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Discussing distressing news events with children

  • From time to time children are exposed to distressing news coverage via the radio, TV, social media and other sources. Coverage of upsetting news such as war, terrorist attacks or natural disasters may leave children feeling confused or frightened.

    Even if a child isn’t exposed to the news, they could learn about an event by overhearing conversations, talking with peers or online. It is helpful to discuss what they have seen and heard with a parent or caregiver to avoid misunderstandings and provide reassurance.

    How distressing news can impact children

    Often the distress children feel when they are exposed to news coverage is driven by a fear that these events may happen to them and the people they love.

    A child’s response may vary depending on age, past experiences, temperament, proximity of the event and the coverage they see. It can also be impacted by the response adults and caregivers have, for example if a parent is distressed a child may have the same response.

    Signs and symptoms to look for include:

    • Difficulty soothing and calming down
    • Trouble sleeping and increased nightmares
    • Change in appetite
    • ‘Clingy’ behaviour
    • Regression to old behaviours (e.g., bedwetting)
    • Withdrawal from social activities
    • Difficulty focusing at school
    • Recurring physical complaints (e.g., headaches, tummy aches)

    How to talk to children about distressing news events

    Prepare for the discussion

    These conversations often happen without warning, but if you have time to prepare, wait until a moment when you feel calm and ready to talk about the topic.

    It’s best to pick a time and place to talk where you will not be interrupted and where your child feels safe and comfortable.

    Talking with your child about what they know

    Open the discussion by asking your child what they know about the news event. This is a good opportunity to correct false information and provide context.

    Remember to use age-appropriate language. Check your child’s understanding throughout the conversation and allow them to ask questions. Often their knowledge is disjointed or incomplete.

    Validate their feelings

    Encourage your child to talk about how the news makes them feel, but don’t force them to discuss it if they are not ready. It’s important your child knows it’s normal to feel upset and talking about feelings can help.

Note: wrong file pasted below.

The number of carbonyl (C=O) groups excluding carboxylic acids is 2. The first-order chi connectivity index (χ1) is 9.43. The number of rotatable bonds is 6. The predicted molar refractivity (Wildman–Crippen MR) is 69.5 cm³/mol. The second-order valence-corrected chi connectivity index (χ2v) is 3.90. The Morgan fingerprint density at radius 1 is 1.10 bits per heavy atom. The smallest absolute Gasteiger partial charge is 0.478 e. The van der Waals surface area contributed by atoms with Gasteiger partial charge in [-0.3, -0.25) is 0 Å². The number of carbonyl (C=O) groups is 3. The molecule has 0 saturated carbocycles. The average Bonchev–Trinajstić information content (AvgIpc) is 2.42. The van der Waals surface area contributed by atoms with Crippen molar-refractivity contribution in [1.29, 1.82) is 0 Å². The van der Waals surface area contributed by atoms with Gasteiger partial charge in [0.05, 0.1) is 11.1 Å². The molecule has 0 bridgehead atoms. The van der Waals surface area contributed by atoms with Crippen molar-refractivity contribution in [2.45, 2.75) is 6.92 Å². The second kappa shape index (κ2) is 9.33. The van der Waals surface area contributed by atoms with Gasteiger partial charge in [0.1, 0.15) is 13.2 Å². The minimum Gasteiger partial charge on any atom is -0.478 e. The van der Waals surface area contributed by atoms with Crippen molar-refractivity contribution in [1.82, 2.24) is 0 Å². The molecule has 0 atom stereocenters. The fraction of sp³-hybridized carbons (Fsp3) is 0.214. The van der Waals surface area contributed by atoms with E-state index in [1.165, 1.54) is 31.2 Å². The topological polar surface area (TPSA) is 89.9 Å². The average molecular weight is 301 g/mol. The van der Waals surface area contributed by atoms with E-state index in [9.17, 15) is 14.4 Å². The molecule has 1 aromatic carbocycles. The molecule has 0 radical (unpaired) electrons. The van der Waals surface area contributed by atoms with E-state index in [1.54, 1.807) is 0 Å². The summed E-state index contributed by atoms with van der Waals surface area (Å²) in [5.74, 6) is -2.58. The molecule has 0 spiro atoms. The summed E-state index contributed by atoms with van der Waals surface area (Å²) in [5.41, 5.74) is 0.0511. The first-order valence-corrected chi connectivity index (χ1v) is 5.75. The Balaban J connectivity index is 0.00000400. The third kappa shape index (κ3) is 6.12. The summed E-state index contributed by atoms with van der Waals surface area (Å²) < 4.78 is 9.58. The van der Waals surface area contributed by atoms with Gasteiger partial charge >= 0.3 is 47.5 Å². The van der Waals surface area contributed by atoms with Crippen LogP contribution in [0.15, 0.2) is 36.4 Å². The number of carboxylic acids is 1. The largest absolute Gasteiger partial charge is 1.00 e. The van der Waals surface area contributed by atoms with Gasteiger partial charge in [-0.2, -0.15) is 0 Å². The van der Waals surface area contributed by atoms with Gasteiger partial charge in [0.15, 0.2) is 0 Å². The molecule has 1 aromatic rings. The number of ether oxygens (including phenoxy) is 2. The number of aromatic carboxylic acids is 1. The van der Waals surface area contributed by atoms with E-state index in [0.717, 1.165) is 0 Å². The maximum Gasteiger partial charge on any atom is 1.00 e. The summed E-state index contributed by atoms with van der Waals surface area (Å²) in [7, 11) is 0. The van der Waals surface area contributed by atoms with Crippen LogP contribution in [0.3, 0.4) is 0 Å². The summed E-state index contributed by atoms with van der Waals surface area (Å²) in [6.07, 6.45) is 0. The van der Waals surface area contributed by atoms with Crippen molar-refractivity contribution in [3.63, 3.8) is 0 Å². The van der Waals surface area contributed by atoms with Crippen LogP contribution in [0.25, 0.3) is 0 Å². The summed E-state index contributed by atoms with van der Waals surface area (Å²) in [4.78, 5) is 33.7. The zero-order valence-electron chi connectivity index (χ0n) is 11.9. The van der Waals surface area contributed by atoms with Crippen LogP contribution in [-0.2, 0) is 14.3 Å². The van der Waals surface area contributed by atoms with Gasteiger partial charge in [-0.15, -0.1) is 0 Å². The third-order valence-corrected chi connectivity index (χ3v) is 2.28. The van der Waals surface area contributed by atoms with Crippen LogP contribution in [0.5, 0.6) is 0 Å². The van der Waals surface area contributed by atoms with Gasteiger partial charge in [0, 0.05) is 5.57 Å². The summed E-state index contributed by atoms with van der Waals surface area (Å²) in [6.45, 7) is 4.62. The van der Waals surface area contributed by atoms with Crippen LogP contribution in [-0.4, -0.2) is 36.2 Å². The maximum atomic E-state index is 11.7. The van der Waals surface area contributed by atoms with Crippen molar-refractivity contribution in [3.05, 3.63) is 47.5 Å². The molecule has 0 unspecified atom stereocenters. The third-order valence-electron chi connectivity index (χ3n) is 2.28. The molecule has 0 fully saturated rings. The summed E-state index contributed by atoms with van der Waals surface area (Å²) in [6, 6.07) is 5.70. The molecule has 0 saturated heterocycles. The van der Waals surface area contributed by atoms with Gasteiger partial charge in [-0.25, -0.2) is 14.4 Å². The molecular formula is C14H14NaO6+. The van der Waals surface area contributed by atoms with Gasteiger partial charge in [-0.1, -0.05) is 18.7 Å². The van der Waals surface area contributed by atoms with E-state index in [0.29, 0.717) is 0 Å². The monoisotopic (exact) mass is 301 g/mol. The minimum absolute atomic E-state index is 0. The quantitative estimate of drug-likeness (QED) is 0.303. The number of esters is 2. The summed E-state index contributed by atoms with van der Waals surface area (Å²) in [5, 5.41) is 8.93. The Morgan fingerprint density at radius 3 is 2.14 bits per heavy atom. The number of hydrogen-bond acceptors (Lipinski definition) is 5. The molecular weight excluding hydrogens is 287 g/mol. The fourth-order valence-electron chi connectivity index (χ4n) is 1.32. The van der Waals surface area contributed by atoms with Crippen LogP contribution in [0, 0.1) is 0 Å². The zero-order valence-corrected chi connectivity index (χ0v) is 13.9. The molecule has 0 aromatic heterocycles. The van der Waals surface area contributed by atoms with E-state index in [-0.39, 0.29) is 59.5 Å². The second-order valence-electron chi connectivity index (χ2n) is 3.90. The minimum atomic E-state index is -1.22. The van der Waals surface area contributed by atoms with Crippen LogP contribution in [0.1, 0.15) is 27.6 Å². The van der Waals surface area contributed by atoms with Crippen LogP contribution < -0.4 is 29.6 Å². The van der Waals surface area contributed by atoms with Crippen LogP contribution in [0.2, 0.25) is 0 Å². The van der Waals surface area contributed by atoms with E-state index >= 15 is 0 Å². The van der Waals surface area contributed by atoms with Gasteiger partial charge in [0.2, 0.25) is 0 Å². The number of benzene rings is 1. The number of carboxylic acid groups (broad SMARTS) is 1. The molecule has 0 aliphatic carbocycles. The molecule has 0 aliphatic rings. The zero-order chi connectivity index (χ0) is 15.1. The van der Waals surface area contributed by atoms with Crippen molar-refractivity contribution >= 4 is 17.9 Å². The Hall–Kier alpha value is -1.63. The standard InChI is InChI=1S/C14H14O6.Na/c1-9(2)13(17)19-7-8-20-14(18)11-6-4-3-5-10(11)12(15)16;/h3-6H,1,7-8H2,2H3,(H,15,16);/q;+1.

It is often useful to discuss your own reactions, to show these feelings are common. Take this opportunity to demonstrate how you use healthy coping strategies to feel better, and provide suggestions that might help your child (e.g., playing with friends, taking the dog for a walk or doing something creative).

    Reassure your child

    Ultimately, it’s important that you help your child feel safe and loved. For example, you might provide reassurance that these events are rare and that the situation is being handled by experts who can help. Remind your child about good news stories to shift the balance of negative media coverage and redirect their focus.

    Keep the conversation open

    Let your child know that they can come to you at any time with additional questions or to talk about how they are feeling later. 

    How to tailor a discussion for different age groups

    Pre-school aged children

    • Pre-school aged children are often more impacted by graphic video footage of traumatic events, even when they don’t understand the details of the news story. They often require less detail of the event itself and more general reassurance to feel safe.
    • When discussing your child’s feelings, you might find it helpful to talk about where you feel your emotions (e.g., “I feel a heaviness in my chest”) to help your child recognise and describe the physical symptoms of stress.

    Primary school aged children